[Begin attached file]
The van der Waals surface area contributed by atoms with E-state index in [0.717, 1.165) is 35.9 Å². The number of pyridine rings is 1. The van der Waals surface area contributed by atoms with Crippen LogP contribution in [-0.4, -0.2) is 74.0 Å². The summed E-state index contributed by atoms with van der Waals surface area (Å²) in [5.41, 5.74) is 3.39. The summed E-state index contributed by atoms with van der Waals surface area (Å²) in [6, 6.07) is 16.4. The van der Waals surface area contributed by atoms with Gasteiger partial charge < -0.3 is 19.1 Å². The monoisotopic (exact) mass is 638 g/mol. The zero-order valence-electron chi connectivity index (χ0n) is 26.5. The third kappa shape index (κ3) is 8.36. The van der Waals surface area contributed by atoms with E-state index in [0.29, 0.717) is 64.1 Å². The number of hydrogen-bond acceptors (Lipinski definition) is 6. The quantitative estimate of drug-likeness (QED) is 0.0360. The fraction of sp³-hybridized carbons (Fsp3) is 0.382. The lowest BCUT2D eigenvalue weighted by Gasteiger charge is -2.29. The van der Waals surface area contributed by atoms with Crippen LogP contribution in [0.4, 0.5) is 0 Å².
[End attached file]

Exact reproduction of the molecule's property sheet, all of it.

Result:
The van der Waals surface area contributed by atoms with E-state index in [0.717, 1.165) is 35.9 Å². The number of pyridine rings is 1. The van der Waals surface area contributed by atoms with Crippen LogP contribution in [-0.4, -0.2) is 74.0 Å². The summed E-state index contributed by atoms with van der Waals surface area (Å²) in [5.41, 5.74) is 3.39. The summed E-state index contributed by atoms with van der Waals surface area (Å²) in [6, 6.07) is 16.4. The van der Waals surface area contributed by atoms with Gasteiger partial charge < -0.3 is 19.1 Å². The monoisotopic (exact) mass is 638 g/mol. The zero-order valence-electron chi connectivity index (χ0n) is 26.5. The third kappa shape index (κ3) is 8.36. The van der Waals surface area contributed by atoms with E-state index in [0.29, 0.717) is 64.1 Å². The number of hydrogen-bond acceptors (Lipinski definition) is 6. The quantitative estimate of drug-likeness (QED) is 0.0360. The fraction of sp³-hybridized carbons (Fsp3) is 0.382. The lowest BCUT2D eigenvalue weighted by Gasteiger charge is -2.29. The van der Waals surface area contributed by atoms with Crippen LogP contribution in [0.4, 0.5) is 0 Å².